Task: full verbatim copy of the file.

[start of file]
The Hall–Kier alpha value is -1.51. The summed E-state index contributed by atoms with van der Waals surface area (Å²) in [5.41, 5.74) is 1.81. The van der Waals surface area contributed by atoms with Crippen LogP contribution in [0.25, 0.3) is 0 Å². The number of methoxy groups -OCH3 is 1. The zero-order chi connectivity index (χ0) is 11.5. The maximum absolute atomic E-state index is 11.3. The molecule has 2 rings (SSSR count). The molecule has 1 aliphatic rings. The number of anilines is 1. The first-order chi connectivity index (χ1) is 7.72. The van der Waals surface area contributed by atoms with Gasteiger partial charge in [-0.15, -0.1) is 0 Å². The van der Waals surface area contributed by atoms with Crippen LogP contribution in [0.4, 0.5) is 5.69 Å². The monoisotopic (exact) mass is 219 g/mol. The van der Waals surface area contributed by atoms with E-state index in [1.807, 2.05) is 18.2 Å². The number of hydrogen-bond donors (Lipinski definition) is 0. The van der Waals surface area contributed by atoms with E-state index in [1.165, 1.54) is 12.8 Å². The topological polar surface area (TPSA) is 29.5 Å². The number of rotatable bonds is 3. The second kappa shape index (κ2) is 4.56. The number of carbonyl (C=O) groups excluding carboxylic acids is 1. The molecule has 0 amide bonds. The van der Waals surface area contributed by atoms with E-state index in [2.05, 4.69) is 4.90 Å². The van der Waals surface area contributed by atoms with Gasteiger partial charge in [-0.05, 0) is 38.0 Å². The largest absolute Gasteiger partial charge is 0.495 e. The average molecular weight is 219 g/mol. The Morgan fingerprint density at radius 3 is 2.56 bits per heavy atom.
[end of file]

The Hall–Kier alpha value is -1.51. The summed E-state index contributed by atoms with van der Waals surface area (Å²) in [5.41, 5.74) is 1.81. The van der Waals surface area contributed by atoms with Crippen LogP contribution in [0.25, 0.3) is 0 Å². The number of methoxy groups -OCH3 is 1. The zero-order chi connectivity index (χ0) is 11.5. The maximum absolute atomic E-state index is 11.3. The molecule has 2 rings (SSSR count). The molecule has 1 aliphatic rings. The number of anilines is 1. The first-order chi connectivity index (χ1) is 7.72. The van der Waals surface area contributed by atoms with Gasteiger partial charge in [-0.15, -0.1) is 0 Å². The van der Waals surface area contributed by atoms with Crippen LogP contribution in [0.4, 0.5) is 5.69 Å². The monoisotopic (exact) mass is 219 g/mol. The van der Waals surface area contributed by atoms with E-state index in [1.807, 2.05) is 18.2 Å². The number of hydrogen-bond donors (Lipinski definition) is 0. The van der Waals surface area contributed by atoms with E-state index in [1.165, 1.54) is 12.8 Å². The topological polar surface area (TPSA) is 29.5 Å². The number of rotatable bonds is 3. The second kappa shape index (κ2) is 4.56. The number of carbonyl (C=O) groups excluding carboxylic acids is 1. The molecule has 0 amide bonds. The van der Waals surface area contributed by atoms with E-state index in [2.05, 4.69) is 4.90 Å². The van der Waals surface area contributed by atoms with Gasteiger partial charge in [-0.05, 0) is 38.0 Å². The largest absolute Gasteiger partial charge is 0.495 e. The average molecular weight is 219 g/mol. The Morgan fingerprint density at radius 3 is 2.56 bits per heavy atom.